restricted access Wiping Blood from the Walls: Medea 's Pleasures of Terror
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Theatre Topics 16.1 (2006) 35-45

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Wiping Blood from the Walls:

Medea's Pleasures of Terror

The change of fortune should be not from bad to good, but, reversely, from good to bad. . . . Hence they are in error who censure Euripides just because he follows this principle in his plays, many of which end unhappily. It is, we have to say, the right ending.
—Aristotle, Poetics 76
For the stagehand who watches the actors from above and from behind the curtain, even the most tragic spectacle is just another show to be put on—he has seen it all before.
—André Green, "The Psycho-analytic Reading of Tragedy" 141

I was there and then I wasn't. The actors were before me and then they weren't. The curtain opened, it closed, and—in the play of appearances and disappearances—something was seen in the vanishings. Remaining, what I now write is a kind of recollected narrative, a reportorial account of British director Deborah Warner's recent adaptation of Euripides' Medea. As a member of its audience one evening, I look back from the strict vantage of the remembered event, from the dual perspective of having seen the performance, but of seeing it no longer, of having been a spectator to the play, but now being a spectator to my memories of it. For my time in the theatre had at its core an ephemeral dimension easily forgotten, but fundamental: "now you see it, now you don't." Coming and going as it did, Medea (and my seeing of it) nonetheless engendered an unexpectedly rich afterlife that extended beyond its immediate staging, beyond this one particular evening, as the play was later involuntarily recalled, or willfully summoned into posthumous shape and dimension.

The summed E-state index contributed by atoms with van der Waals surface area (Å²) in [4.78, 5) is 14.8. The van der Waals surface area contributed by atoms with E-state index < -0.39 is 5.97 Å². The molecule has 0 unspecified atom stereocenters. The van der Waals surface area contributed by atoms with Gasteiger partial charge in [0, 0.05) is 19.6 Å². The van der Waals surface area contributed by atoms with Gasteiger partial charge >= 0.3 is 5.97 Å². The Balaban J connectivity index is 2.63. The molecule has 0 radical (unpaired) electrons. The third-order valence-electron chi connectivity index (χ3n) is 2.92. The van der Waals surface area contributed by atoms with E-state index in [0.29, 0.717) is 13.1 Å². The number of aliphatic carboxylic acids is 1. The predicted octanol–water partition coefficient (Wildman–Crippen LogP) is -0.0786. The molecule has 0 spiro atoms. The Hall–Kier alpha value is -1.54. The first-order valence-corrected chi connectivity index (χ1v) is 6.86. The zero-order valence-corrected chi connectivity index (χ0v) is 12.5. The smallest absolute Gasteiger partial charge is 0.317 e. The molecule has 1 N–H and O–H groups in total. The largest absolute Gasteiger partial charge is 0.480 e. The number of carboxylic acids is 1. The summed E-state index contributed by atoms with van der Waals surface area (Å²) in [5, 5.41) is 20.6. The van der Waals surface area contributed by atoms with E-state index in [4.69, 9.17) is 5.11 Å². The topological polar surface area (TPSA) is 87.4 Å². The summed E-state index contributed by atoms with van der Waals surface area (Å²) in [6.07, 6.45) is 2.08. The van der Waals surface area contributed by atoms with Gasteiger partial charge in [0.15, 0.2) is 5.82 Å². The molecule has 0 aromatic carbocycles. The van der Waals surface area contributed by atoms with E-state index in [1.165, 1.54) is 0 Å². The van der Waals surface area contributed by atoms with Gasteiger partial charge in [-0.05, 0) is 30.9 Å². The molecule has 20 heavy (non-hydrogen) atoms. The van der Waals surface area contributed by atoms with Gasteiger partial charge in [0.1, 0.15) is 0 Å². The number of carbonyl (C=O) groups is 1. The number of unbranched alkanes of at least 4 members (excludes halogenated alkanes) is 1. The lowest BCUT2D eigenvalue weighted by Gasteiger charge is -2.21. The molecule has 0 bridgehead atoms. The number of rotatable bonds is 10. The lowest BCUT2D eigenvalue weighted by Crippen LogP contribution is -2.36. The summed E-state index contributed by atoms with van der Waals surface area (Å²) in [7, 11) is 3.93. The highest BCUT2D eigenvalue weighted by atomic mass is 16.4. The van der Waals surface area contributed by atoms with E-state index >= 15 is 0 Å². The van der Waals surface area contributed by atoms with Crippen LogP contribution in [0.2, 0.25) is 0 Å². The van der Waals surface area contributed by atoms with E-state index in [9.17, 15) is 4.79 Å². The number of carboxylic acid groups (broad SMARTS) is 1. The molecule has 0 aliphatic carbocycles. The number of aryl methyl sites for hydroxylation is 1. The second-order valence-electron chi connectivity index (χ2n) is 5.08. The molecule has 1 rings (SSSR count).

Warner's production of Euripides' classic Greek tragedy was first performed in North America at the Brooklyn Academy of Music in 2002, before moving over to Broadway, where I saw it in 2003 at the Brooks Atkinson Theater. The performance I attended was deeply moving and powerfully done, with Medea's familiar story of vengeance, despair, and death progressively building scene by scene, finally coming to a close in all its harrowing emptiness: no hope, no redemption, no return to reason—dark upon dark, seeping into every seam. Like a nothing I'd never seen before.

But then there was more. For that evening, even after the play was finally, formally finished—all of its lines delivered, the dramatic actions carried out, and the curtain fully closed (with many in the audience, like me, shaken by what they had just witnessed)—other events in the theatre were still to unfold. Indeed, actions involving the stage curtain and the curtain call were inadvertently [End Page 35] to extend events beyond Euripides' written conclusion, then on to the unassuming stagehands who literally closed the show. With these additional postperformance activities interrupting, even perhaps transforming, Medea'sotherwise profound impact, it was suddenly no longer quite clear where the play'sdark ending had ended, or where our seeing was finally to stop.

But before jumping to conclusions and discussing these otherextendedendings to the evening—the first involving the curtain and the curtain call, the second my recollected memories of Medea—I'll begin with the play itself, looking especially at those horrific moments that led up to the performance's bloody denouement. In Warner's Medea, the actions on the stage culminate in the mother's gruesome murder of her own two children. In a fit of uncontrollable rage and determined vengeance towards her deceitful husband Jason, Medea (played powerfully by Fiona Shaw) is about to perform the unthinkable. Her little boys attempt to flee, running from their mother, realizing what is happening. Medea, however, frantically catches them, gathers them up in her arms and, just off stage and out of sight, stabs them and slashes their throats—screams are heard in the wings, a broad spray of blood flies out and lands upon a glass-partitioned wall, brightly illuminated and immediately draining to...